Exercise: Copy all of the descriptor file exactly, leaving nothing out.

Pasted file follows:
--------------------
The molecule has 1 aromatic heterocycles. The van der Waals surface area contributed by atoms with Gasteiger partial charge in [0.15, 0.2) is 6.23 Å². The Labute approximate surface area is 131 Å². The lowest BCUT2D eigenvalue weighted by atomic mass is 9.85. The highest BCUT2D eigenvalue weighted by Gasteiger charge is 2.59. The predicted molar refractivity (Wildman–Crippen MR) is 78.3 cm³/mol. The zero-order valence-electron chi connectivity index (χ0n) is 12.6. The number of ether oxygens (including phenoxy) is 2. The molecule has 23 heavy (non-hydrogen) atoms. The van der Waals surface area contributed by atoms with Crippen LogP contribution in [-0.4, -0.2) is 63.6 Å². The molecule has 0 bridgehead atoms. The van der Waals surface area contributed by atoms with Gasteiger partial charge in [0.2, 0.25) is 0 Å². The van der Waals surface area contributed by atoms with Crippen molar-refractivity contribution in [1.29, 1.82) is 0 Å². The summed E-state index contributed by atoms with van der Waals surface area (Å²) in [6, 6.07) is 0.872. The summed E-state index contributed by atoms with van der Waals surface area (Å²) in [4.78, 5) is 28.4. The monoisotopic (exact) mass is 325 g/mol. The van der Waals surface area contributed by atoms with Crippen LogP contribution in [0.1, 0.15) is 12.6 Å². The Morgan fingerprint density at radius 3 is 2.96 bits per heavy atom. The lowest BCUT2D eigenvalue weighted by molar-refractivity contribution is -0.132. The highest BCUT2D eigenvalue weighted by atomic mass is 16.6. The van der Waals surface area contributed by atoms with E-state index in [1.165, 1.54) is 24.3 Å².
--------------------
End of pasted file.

The molecule has 1 aromatic heterocycles. The van der Waals surface area contributed by atoms with Gasteiger partial charge in [0.15, 0.2) is 6.23 Å². The Labute approximate surface area is 131 Å². The lowest BCUT2D eigenvalue weighted by atomic mass is 9.85. The highest BCUT2D eigenvalue weighted by Gasteiger charge is 2.59. The predicted molar refractivity (Wildman–Crippen MR) is 78.3 cm³/mol. The zero-order valence-electron chi connectivity index (χ0n) is 12.6. The number of ether oxygens (including phenoxy) is 2. The molecule has 23 heavy (non-hydrogen) atoms. The van der Waals surface area contributed by atoms with Crippen LogP contribution in [-0.4, -0.2) is 63.6 Å². The molecule has 0 bridgehead atoms. The van der Waals surface area contributed by atoms with Gasteiger partial charge in [0.2, 0.25) is 0 Å². The van der Waals surface area contributed by atoms with Crippen molar-refractivity contribution in [1.29, 1.82) is 0 Å². The summed E-state index contributed by atoms with van der Waals surface area (Å²) in [6, 6.07) is 0.872. The summed E-state index contributed by atoms with van der Waals surface area (Å²) in [4.78, 5) is 28.4. The monoisotopic (exact) mass is 325 g/mol. The van der Waals surface area contributed by atoms with Crippen LogP contribution in [0.1, 0.15) is 12.6 Å². The Morgan fingerprint density at radius 3 is 2.96 bits per heavy atom. The lowest BCUT2D eigenvalue weighted by molar-refractivity contribution is -0.132. The highest BCUT2D eigenvalue weighted by atomic mass is 16.6. The van der Waals surface area contributed by atoms with E-state index in [1.165, 1.54) is 24.3 Å².